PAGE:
Electric conversion: Project ForkenSwiift - Page 12 - Fuelly Forums

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Old 04-21-2006, 06:25 PM   #111
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Re: Sweet, that's awesome. I

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Originally Posted by SVOboy
Matt will have to make a chargelog,
HAHA... That's not a bad idea. Is there a way to quantify how many Kilowatt hours are used to charge a char?
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Old 04-21-2006, 08:00 PM   #112
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charge log

Hey you ever heard of a Kill-a-watt meter? It plugs into a regular outlet and measures amp hours, Kilowatt hours, voltage, frequency, amps, watts, power factor, volt amps, and time connected to the outlet.
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Old 04-21-2006, 08:16 PM   #113
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Quote:but... as of today

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but... as of today i've sold enough stuff from the red swift that we've made our money back on it. (and there's still a perfectly good motor - with decent compression even - that nobody seems to want.)
Ebay.
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Old 04-22-2006, 04:53 AM   #114
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Yup, the kill-o-wat meter is

Yup, the kill-o-wat meter is the bomb. I had it from when I grid charged the Prius to record kwh. Now I use it here and there to see how much juice things draw. I got it on ebay for like $25 shipped. The only caveat is that it is rated at 120V, 1875 watts. If you are using standard 12V chargers then you should have no problems.
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Old 04-22-2006, 07:55 AM   #115
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chargelog. that's

chargelog. that's funny.

eventually if we want to truly compare our vehicles' efficiencies, we'll have to convert to common energy units. diesel will lose some of its apparent mpg advantage over gasoline, etc.

ebay the motor, eh? has anyone here ever shipped a motor? or received one shipped to them (you have, right matt)? i've specified preferred pick-up on teamswift - that may be part of why it hasn't sold (in addition to being the least desired motor in the suzukiclone pecking order after the 1.3 dohc and the 1.0).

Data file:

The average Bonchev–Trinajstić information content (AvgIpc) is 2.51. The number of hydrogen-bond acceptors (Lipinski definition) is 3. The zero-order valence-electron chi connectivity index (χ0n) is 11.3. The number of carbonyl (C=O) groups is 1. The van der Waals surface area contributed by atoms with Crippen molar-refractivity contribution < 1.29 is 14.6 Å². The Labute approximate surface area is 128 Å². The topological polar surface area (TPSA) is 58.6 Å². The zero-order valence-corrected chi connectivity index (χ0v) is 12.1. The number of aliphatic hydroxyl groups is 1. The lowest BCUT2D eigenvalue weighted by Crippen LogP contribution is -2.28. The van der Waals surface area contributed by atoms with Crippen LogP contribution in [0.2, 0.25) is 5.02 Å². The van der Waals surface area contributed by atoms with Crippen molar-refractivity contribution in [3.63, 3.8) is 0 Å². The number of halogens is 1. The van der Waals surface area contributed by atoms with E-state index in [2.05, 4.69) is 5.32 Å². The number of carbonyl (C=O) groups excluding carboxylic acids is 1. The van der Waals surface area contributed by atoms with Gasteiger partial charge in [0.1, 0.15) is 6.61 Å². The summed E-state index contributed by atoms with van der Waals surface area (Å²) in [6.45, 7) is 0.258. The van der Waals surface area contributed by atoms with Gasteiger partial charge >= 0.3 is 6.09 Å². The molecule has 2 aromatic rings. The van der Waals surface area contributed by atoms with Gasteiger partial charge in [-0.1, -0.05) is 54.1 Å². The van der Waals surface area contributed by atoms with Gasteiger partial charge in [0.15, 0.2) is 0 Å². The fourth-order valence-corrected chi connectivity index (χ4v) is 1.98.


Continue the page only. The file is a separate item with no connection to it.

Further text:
thing is, i have no idea how to "package" it properly and would have to check international issues, since the buyer would probably be south of the border.
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Old 04-22-2006, 08:01 AM   #116
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Re: Yup, the kill-o-wat meter is

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Originally Posted by krousdb
Yup, the kill-o-wat meter is the bomb. The only caveat is that it is rated at 120V, 1875 watts. If you are using standard 12V chargers then you should have no problems.
i think we'd blow it up. even if we stick to automotive dumb 6A chargers on a 4 12v battery setup, that would be 120V x 6A x 4 chargers = 2880 watts. could do the calcs manually i suppose; just time how long we're charging for.

of course, then we have to debate whether to base calcs on total energy pulled from the grid or actual energy used that was stored in the batts...
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Old 04-22-2006, 08:37 AM   #117
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Re: Yup, the kill-o-wat meter is

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[i think we'd blow it up. even if we stick to automotive dumb 6A chargers on a 4 12v battery setup, that would be 120V x 6A x 4 chargers = 2880 watts. could do the calcs manually i suppose; just time how long we're charging for.
Methinks your calcs might be wrong. Is the 6A an input or output number. I think it is an output number. So 12V x 6A x 4 = 288W.

Edit: I just checked my 10A, 12V output charger. The input numbers are 120V, 1.9A. So 4 of these would be 120V x 1.9A * 4 = 912W. You could run eight 10A, 12V chargers off of one kill-o-watt meter.
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Old 04-22-2006, 08:49 AM   #118
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Also interesting to note is

Also interesting to note is the conversion efficiency of 12V battery chargers.

Input: 120V x 1.9A = 228W
Output: 12V x 10A = 120W

Efficiency = 120/228 = 52.6%
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Old 04-22-2006, 08:57 AM   #119
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Re: Yup, the kill-o-wat meter is

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Originally Posted by krousdb
Methinks your calcs might be wrong. Is the 6A an input or output number. I think it is an output number. So 12V x 6A x 4 = 288W.
you're right. thanks for the correction.

and, what nasty charger inefficiency. very interesting. also, not surprising now that i think of how hot the charger gets when it's in use for any length of time.
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Old 04-22-2006, 09:01 AM   #120
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better idea

If you are charging the 12 volt batteries in series in the EV then you are better off charging them with a single high voltage charger so you only get a diode drop power loss for one diode instead of many. I run a Variac/autotransformer rated at 20 amps through a 35 amp bridge directly to the battery and dial up the voltage and current for 3 or 4 - 12 volt batteries and run some Powercheq balancer modules between them to keep them balanced charged the same. This charger, although heavy to carry at around 30-35 lbs, get about 89-90% efficency which is just a little below (1-3%) the efficiency of the much more expensive chargers.
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